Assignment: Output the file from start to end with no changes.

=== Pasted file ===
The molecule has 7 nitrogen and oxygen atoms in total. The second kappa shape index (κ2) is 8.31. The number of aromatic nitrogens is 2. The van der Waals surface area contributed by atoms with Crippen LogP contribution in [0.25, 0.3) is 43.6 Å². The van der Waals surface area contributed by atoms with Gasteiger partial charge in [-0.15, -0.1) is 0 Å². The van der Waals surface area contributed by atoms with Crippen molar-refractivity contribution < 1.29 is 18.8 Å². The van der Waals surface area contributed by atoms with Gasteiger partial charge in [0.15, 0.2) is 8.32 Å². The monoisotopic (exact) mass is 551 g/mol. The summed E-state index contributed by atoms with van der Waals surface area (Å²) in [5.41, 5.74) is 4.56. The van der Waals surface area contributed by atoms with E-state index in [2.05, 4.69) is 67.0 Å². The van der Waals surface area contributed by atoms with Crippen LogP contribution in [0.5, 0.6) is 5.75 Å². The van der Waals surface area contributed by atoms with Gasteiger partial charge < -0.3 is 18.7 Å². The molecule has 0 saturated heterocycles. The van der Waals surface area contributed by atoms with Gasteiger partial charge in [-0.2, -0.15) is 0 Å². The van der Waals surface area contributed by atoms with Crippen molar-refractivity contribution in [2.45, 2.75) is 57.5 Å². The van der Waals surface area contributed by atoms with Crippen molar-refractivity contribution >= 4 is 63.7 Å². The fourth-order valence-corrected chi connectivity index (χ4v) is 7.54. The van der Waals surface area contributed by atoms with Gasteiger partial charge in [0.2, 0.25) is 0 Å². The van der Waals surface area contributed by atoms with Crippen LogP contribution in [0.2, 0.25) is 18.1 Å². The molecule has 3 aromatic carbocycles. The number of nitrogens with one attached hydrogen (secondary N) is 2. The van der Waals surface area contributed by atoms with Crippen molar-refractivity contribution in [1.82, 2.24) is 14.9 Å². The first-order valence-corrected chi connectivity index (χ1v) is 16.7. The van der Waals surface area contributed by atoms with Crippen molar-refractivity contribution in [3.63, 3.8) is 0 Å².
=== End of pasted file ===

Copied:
The molecule has 7 nitrogen and oxygen atoms in total. The second kappa shape index (κ2) is 8.31. The number of aromatic nitrogens is 2. The van der Waals surface area contributed by atoms with Crippen LogP contribution in [0.25, 0.3) is 43.6 Å². The van der Waals surface area contributed by atoms with Gasteiger partial charge in [-0.15, -0.1) is 0 Å². The van der Waals surface area contributed by atoms with Crippen molar-refractivity contribution < 1.29 is 18.8 Å². The van der Waals surface area contributed by atoms with Gasteiger partial charge in [0.15, 0.2) is 8.32 Å². The monoisotopic (exact) mass is 551 g/mol. The summed E-state index contributed by atoms with van der Waals surface area (Å²) in [5.41, 5.74) is 4.56. The van der Waals surface area contributed by atoms with E-state index in [2.05, 4.69) is 67.0 Å². The van der Waals surface area contributed by atoms with Crippen LogP contribution in [0.5, 0.6) is 5.75 Å². The van der Waals surface area contributed by atoms with Gasteiger partial charge < -0.3 is 18.7 Å². The molecule has 0 saturated heterocycles. The van der Waals surface area contributed by atoms with Gasteiger partial charge in [-0.2, -0.15) is 0 Å². The van der Waals surface area contributed by atoms with Crippen molar-refractivity contribution in [2.45, 2.75) is 57.5 Å². The van der Waals surface area contributed by atoms with Crippen molar-refractivity contribution >= 4 is 63.7 Å². The fourth-order valence-corrected chi connectivity index (χ4v) is 7.54. The van der Waals surface area contributed by atoms with Gasteiger partial charge in [0.2, 0.25) is 0 Å². The van der Waals surface area contributed by atoms with Crippen LogP contribution in [0.2, 0.25) is 18.1 Å². The molecule has 3 aromatic carbocycles. The number of nitrogens with one attached hydrogen (secondary N) is 2. The van der Waals surface area contributed by atoms with Crippen molar-refractivity contribution in [1.82, 2.24) is 14.9 Å². The first-order valence-corrected chi connectivity index (χ1v) is 16.7. The van der Waals surface area contributed by atoms with Crippen molar-refractivity contribution in [3.63, 3.8) is 0 Å².